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Osteoporos Int. 2001;12(9):732-7.

The effects of pregnancy and lactation on bone mineral density.

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  • 1Department of Obstetrics and Gynecology, Medical and Health Science Center, University of Debrecen, Hungary.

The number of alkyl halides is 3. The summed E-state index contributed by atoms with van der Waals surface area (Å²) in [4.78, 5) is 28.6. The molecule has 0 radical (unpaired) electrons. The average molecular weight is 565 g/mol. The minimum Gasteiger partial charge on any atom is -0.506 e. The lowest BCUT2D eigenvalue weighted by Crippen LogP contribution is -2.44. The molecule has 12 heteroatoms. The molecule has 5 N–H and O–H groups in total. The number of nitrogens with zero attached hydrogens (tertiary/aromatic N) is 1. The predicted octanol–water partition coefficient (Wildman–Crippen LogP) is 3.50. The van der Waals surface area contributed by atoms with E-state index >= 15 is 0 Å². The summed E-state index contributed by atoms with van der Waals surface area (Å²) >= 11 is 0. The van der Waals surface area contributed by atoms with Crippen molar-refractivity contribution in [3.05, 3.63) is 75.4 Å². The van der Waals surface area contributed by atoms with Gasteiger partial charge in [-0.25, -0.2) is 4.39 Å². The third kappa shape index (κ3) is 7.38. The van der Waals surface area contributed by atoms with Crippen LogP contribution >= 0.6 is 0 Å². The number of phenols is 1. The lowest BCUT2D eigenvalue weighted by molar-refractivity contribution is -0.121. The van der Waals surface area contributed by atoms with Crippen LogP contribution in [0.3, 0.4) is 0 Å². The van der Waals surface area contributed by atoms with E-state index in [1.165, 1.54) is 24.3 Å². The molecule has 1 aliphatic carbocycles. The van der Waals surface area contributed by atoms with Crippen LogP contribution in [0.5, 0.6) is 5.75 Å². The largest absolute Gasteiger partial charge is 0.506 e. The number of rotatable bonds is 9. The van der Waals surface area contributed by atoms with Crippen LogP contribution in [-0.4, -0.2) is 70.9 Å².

We performed a prospective study of bone mineral density (BMD) in 38 women during their first full-term pregnancy until 12 months postpartum. BMD measurements at lumbar spine [L2-L4 (LS)] and forearm [distal 33% (RD) and ultradistal (RUD) region of the radius] were made within 3 months before conception, after delivery, and at 6 and 12 months postpartum. In mid-pregnancy the DXA examination was carried out only at the forearm. Patients were grouped according to duration of lactation as group I, II or III (0-1, 1-6, 6-12 months respectively). During pregnancy there was a significant difference between baseline and delivery (p< 0.001) in the LS, RUD and RD BMD values. In group I there was no statistically significant difference in LS BMD between visits following pregnancy. The RUD BMD loss was recovered by 6 months postpartum (PP6). Group II showed continuous bone loss from delivery until PP6 at LS and RUD. In group III the LS BMD loss continued throughout the lactation period. The RUD BMD dropped (4.9%) until PP6 then increased by 3.0% as measured at 12 months postpartum (PP12). There was no significant change in RD BMD in any of three groups during lactation. At LS bone loss between delivery and PP12 correlated well with the duration of lactation (r = -0.727; p<0.001). We suggest that calcium needed for fetal skeletal growth during pregnancy was gained from maternal trabecular and cortical sites and that calcium needed for infant growth during lactation was drawn mainly from the maternal trabecular skeleton in our patients. The effect of pregnancy and lactation on the maternal bone mass was spontaneously compensated after weaning.

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